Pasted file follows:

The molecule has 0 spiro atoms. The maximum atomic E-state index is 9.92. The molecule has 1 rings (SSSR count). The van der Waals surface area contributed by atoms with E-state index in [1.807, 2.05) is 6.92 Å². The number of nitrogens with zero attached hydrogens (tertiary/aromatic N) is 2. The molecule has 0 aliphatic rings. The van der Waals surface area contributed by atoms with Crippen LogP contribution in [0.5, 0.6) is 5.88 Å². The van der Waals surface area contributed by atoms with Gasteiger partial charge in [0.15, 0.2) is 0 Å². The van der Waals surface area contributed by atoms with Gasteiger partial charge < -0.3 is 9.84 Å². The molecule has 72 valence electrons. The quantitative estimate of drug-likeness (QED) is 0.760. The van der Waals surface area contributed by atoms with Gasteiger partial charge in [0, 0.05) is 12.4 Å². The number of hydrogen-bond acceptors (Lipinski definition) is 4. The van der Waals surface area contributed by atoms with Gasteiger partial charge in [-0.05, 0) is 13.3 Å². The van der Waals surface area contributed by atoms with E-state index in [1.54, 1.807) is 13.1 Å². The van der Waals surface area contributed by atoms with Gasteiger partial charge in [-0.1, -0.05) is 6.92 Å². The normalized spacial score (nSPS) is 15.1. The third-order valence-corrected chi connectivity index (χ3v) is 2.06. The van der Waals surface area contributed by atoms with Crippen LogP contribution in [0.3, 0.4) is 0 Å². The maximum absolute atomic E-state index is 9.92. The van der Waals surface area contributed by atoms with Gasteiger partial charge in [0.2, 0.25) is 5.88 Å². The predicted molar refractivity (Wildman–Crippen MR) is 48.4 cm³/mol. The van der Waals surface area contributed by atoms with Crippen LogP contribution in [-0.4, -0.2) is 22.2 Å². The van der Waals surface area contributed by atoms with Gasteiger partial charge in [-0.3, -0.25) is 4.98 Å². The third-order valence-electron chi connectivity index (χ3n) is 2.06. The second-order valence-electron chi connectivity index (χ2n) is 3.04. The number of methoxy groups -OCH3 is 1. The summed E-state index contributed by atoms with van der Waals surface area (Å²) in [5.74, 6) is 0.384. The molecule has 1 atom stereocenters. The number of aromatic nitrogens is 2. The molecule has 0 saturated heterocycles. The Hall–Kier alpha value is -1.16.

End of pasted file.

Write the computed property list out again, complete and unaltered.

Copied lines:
The molecule has 0 spiro atoms. The maximum atomic E-state index is 9.92. The molecule has 1 rings (SSSR count). The van der Waals surface area contributed by atoms with E-state index in [1.807, 2.05) is 6.92 Å². The number of nitrogens with zero attached hydrogens (tertiary/aromatic N) is 2. The molecule has 0 aliphatic rings. The van der Waals surface area contributed by atoms with Crippen LogP contribution in [0.5, 0.6) is 5.88 Å². The van der Waals surface area contributed by atoms with Gasteiger partial charge in [0.15, 0.2) is 0 Å². The van der Waals surface area contributed by atoms with Gasteiger partial charge < -0.3 is 9.84 Å². The molecule has 72 valence electrons. The quantitative estimate of drug-likeness (QED) is 0.760. The van der Waals surface area contributed by atoms with Gasteiger partial charge in [0, 0.05) is 12.4 Å². The number of hydrogen-bond acceptors (Lipinski definition) is 4. The van der Waals surface area contributed by atoms with Gasteiger partial charge in [-0.05, 0) is 13.3 Å². The van der Waals surface area contributed by atoms with E-state index in [1.54, 1.807) is 13.1 Å². The van der Waals surface area contributed by atoms with Gasteiger partial charge in [-0.1, -0.05) is 6.92 Å². The normalized spacial score (nSPS) is 15.1. The third-order valence-corrected chi connectivity index (χ3v) is 2.06. The van der Waals surface area contributed by atoms with Crippen LogP contribution in [0.3, 0.4) is 0 Å². The maximum absolute atomic E-state index is 9.92. The van der Waals surface area contributed by atoms with Gasteiger partial charge in [0.2, 0.25) is 5.88 Å². The predicted molar refractivity (Wildman–Crippen MR) is 48.4 cm³/mol. The van der Waals surface area contributed by atoms with Crippen LogP contribution in [-0.4, -0.2) is 22.2 Å². The van der Waals surface area contributed by atoms with Gasteiger partial charge in [-0.3, -0.25) is 4.98 Å². The third-order valence-electron chi connectivity index (χ3n) is 2.06. The second-order valence-electron chi connectivity index (χ2n) is 3.04. The number of methoxy groups -OCH3 is 1. The summed E-state index contributed by atoms with van der Waals surface area (Å²) in [5.74, 6) is 0.384. The molecule has 1 atom stereocenters. The number of aromatic nitrogens is 2. The molecule has 0 saturated heterocycles. The Hall–Kier alpha value is -1.16.